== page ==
Hidden in plain sight is a U.S. Treasury yielding more than 7%
How would you react if your financial adviser tried to sell you a U.S. Treasury yielding 7.12%?
You’d undoubtedly be skeptical, since if something seems too good to be true it probably is.
In this case, however, your skepticism wouldn’t be justified.
I’m referring to a unique kind of savings bond issued by the U.S. Treasury that is indexed to inflation. Known as an I-Bond, its interest rate changes every six months (on May 1 and Nov. 1) according to the Consumer Price Index’s trailing 6-month change. When the Treasury at the beginning of this month set the rate that will be in place until May 2022, it was 7.12%.
Is there a catch? Perhaps, though you may consider them to be fairly small. Here are the details:
The current rate of 7.12% isn’t locked in forever, since the I-Bond rate is reset every six months. If inflation through next May is a lot lower, for example, then the interest rate the I-Bond will earn from May through November of next year will be lower as well. However, with the latest CPI number released this week showing that inflation has risen to a 31-year high, the risk of the May 2022 rate being a lot lower seems remote at this point.
Actually, the I-Bond interest rate is the sum of two different rates: The first, a fixed rate, is set when you purchase it. The second is the inflation adjustment, and this is the rate that changes every six months. Currently the fixed rate is set equal to 0%. If the Treasury at some point in the future were to increase this fixed rate on newly issued I-Bonds, you could cash in the I-Bonds you already own and purchase a new one. (Though you might have to pay a small penalty, as described below.)
The way to think about the I-Bond is that it provides a guaranteed real (or inflation-adjusted) yield. Since the fixed rate portion of its rate is guaranteed not to be negative, you at a minimum will always earn as much as CPI inflation. This makes I-Bonds preferable to TIPS, which currently trade at negative real yields.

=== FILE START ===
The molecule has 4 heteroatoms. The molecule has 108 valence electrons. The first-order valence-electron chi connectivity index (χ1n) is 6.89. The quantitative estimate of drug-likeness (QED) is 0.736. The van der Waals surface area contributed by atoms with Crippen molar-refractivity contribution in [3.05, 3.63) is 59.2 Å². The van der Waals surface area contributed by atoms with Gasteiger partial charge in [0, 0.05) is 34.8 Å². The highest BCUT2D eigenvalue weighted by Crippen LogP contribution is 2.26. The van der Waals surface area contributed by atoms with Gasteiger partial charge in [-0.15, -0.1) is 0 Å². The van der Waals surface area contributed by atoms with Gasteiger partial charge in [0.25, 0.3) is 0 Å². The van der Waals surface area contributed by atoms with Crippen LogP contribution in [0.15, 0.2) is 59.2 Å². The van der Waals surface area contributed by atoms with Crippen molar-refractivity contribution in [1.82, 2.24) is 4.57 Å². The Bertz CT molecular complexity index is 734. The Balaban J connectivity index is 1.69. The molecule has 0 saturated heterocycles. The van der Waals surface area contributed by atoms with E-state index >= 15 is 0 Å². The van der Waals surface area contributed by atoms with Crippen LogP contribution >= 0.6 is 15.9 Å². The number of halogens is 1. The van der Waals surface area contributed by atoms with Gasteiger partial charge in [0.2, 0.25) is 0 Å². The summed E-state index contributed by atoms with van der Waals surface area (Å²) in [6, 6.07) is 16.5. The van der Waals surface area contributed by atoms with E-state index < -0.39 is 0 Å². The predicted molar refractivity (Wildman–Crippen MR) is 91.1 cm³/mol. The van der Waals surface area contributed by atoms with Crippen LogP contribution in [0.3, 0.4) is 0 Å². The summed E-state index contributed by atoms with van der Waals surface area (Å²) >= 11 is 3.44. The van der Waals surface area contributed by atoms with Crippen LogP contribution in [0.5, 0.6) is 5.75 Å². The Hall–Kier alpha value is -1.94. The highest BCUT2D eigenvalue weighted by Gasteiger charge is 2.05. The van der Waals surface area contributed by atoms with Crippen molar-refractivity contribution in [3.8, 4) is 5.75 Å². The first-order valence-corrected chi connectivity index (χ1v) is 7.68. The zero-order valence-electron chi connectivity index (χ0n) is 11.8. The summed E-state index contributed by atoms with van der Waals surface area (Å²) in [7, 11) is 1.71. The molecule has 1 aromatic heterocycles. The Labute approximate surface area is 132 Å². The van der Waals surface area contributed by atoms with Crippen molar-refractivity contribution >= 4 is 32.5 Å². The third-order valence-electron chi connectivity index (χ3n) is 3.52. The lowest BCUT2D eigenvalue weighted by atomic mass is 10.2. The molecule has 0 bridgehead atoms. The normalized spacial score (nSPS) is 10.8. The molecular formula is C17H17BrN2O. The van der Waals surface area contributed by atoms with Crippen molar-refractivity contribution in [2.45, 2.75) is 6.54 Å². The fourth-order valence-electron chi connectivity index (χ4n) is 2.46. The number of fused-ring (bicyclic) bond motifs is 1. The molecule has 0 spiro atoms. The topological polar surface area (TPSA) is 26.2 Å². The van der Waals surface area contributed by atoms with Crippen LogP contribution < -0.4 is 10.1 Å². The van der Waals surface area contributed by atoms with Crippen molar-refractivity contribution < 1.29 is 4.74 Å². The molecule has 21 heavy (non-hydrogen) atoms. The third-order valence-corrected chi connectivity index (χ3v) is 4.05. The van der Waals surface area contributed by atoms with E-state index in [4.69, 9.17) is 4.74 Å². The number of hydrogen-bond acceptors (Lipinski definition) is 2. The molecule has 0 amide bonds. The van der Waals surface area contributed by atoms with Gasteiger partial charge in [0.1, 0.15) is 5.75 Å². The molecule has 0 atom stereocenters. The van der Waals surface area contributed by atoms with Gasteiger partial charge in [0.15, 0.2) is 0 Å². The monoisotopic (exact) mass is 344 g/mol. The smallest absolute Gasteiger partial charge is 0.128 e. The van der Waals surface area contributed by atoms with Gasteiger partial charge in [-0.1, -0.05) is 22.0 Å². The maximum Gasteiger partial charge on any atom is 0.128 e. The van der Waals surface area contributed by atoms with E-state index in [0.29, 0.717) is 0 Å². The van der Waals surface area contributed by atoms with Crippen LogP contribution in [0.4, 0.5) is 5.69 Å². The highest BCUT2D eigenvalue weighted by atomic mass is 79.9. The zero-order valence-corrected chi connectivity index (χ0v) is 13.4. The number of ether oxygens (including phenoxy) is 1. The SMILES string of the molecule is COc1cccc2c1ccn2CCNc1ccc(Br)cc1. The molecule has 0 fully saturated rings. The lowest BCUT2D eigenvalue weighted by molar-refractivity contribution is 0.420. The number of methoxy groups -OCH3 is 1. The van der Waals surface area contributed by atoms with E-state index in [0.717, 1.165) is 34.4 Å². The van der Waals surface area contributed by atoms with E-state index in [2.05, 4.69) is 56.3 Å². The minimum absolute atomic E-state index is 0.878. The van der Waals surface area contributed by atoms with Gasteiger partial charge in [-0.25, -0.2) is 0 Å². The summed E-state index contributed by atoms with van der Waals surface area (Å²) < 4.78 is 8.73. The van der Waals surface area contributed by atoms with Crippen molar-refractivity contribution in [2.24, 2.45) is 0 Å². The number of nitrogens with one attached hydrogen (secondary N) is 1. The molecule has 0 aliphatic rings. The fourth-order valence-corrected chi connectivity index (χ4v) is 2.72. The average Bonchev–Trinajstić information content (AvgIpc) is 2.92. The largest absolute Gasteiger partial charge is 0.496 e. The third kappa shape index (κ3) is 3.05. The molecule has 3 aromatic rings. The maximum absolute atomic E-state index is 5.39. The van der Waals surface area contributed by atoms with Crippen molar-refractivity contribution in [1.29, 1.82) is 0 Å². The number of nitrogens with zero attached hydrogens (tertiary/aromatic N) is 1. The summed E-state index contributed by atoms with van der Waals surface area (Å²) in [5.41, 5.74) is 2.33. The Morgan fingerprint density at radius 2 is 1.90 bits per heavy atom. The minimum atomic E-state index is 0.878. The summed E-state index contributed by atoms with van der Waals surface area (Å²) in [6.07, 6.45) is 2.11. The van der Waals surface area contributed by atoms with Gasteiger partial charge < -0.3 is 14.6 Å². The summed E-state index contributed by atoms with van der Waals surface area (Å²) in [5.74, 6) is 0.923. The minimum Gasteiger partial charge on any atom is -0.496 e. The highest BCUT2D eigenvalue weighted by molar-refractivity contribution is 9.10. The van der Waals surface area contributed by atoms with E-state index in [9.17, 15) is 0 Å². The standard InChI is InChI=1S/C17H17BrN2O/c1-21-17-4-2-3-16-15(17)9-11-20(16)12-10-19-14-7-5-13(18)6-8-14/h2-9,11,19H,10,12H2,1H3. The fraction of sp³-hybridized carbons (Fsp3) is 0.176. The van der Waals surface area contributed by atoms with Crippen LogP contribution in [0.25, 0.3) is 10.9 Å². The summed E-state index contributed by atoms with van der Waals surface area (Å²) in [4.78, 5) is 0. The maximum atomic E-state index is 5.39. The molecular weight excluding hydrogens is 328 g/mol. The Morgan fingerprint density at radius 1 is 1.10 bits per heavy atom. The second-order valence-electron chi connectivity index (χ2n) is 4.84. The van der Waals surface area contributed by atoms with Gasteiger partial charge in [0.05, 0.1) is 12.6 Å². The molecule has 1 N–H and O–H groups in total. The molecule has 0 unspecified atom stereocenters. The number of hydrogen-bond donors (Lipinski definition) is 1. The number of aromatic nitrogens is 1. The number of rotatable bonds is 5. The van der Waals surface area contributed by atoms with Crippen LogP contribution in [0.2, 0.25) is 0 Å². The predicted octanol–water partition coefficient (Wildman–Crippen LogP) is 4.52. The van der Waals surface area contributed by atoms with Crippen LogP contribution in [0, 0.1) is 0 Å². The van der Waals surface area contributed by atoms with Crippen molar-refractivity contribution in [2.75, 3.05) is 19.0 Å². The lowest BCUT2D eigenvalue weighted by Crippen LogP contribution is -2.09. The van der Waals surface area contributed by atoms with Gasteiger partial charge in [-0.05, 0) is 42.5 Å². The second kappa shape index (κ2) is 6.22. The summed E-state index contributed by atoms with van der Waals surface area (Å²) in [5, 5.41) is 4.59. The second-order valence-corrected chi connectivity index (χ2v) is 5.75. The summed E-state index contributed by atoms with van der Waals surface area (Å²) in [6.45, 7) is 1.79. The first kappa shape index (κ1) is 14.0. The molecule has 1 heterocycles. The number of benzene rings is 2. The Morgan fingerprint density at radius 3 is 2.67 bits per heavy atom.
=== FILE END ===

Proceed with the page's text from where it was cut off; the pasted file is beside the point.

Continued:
You can’t buy unlimited quantities of I-Bonds. You’re limited to buying $10,000 per year per Social Security number; a married couple could therefore buy $20,000 per year. You’re also allowed to purchase an additional $5,000 per year with your tax refund.
You can’t cash in your I-Bond in the first 12 months after purchase. And thereafter if you redeem it before the fifth anniversary of your purchase, you will pay a penalty equal to three months’ worth of interest.
You can’t purchase an I-Bond in your IRA. But that’s hardly a defect, since you only pay tax on the I-Bond interest when you redeem it. So in that sense an I-Bond is like an IRA, since your interest accumulates tax-free. Furthermore, I-Bond interest is exempt from state and local income taxes.
How might you use I-Bonds? For insight, I reached out to Zvi Bodie, who has done as much as anyone, if not more, to champion I-Bonds. Bodie, now retired, was for four decades a finance professor at Boston University. In an interview, he suggested two major ways in which I-Bonds can play a valuable role:
As a portion of your emergency funds. I-Bonds’ yields are far better than the near-zero rates earned by most money-market funds, even after taking into account the three-months-of-interest penalty when redeeming in the first five years. And they’re 100% safe and, provided you hold for a year, are completely liquid.
As part of the fixed income portion of your retirement portfolio. Though you can’t buy a huge chunk of I-Bonds at any one time, you can gradually build up a large portfolio of them. Imagine that you and your spouse, both 20 years away from retirement, start a program of each year buying your maximum allotment of I-Bonds. Such an approach is consistent with the standard financial planning advice to gradually reduce your equity exposure as you get closer to retirement. In my hypothetical case, your total I-Bond holdings at retirement will equal $500,000 (plus accrued interest). Unless your retirement portfolio is in the many millions, your I-Bond holdings would represent much (if not all) of your desired fixed income allocation.
The bottom line? I-Bonds may not be as exciting as a get-rich scheme with meme stocks or cryptocurrencies. But they arguably will do more for your long-term financial security.